In a pretrial motion, he argued both that he was the victim of selective prosecution and that barring drug users from owning guns violates the Second Amendment. As we wrote last week when discussing Donald Trump’s avenues for appeal, however, selective prosecution claims rarely succeed. 

Biden’s Second Amendment arguments are more interesting. Last year, the U.S. Court of Appeals for the 5th Circuit held that the same law Biden was convicted of violating was invalid as applied to an admitted marijuana user pulled over with a gun and a joint in his car, since law enforcement lacked evidence that he was high at the time. In doing so, the court also wrote that “our history and tradition may support some limits on an intoxicated person’s right to carry a weapon, but it does not justify disarming a sober citizen based exclusively on his past drug usage.” 

The jury read its verdict just hours before President Joe Biden was set to speak at an event in Washington and encourage congressional lawmakers to pass more gun control legislation. In a statement Tuesday, the president said that he and his wife Jill “love our son.”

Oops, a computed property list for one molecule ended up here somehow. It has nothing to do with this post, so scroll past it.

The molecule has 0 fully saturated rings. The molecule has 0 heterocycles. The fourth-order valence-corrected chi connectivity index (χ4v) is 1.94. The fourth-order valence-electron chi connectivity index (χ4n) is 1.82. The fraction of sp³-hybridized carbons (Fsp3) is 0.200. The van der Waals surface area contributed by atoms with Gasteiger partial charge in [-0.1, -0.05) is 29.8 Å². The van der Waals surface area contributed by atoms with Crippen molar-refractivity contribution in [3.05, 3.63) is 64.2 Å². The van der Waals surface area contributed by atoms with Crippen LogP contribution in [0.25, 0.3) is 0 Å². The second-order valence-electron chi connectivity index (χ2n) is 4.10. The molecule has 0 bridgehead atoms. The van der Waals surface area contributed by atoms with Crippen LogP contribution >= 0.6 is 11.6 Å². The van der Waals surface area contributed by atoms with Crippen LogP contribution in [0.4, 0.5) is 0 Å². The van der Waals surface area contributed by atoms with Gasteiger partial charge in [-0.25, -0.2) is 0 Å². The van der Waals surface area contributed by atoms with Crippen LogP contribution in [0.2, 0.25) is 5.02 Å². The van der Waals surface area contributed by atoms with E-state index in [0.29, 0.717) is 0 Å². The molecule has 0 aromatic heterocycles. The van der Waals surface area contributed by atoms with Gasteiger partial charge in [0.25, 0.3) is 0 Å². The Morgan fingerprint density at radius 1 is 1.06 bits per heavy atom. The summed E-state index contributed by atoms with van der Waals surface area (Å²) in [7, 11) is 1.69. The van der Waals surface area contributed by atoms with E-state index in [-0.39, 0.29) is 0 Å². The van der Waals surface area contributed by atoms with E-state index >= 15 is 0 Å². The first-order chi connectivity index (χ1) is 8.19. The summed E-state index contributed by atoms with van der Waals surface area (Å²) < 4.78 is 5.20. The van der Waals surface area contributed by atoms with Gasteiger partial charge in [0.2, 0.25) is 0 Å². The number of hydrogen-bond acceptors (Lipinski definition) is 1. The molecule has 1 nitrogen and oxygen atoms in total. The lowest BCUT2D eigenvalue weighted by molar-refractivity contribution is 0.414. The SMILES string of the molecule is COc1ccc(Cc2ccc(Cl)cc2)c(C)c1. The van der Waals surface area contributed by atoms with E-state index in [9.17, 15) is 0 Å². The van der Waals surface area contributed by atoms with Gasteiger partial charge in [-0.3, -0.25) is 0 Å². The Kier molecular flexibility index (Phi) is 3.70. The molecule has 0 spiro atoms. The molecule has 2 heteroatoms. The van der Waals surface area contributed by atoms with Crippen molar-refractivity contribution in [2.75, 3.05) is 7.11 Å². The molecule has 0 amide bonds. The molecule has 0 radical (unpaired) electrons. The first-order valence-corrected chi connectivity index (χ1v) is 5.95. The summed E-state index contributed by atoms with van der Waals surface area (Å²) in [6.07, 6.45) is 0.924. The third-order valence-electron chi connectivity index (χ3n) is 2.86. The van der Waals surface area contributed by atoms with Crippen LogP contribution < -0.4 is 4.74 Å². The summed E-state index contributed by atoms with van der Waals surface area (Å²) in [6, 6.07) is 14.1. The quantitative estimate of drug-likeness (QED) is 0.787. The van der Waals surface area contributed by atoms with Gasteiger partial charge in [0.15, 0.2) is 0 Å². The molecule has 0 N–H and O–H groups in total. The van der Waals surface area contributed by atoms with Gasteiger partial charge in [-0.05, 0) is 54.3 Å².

“As I also said last week, I will accept the outcome of this case and will continue to respect the judicial process as Hunter considers an appeal,” added Biden, who changed his plans to travel to Wilmington on Tuesday afternoon.

Biden said in an ABC News interview last week that he would not pardon Hunter if he were convicted—though anchor David Muir did not ask whether the president would consider commuting his son’s sentence. And if Biden were to lose the election in November, there likely wouldn’t be many political ramifications for an 82-year-old, lame-duck president who spares his son jail time as he leaves office.

The Trump campaign, meanwhile, released its own statement Tuesday afternoon that suggested the prosecution of Hunter had been a “distraction” for more serious crimes implicating his father. “This trial has been nothing more than a distraction from the real crimes of the Biden Crime Family, which has raked in tens of millions of dollars from China, Russia and Ukraine,” Trump press secretary Karoline Leavitt said. “Crooked Joe Biden’s reign over the Biden Family Criminal Empire is all coming to an end on November 5th, and never again will a Biden sell government access for personal profit.”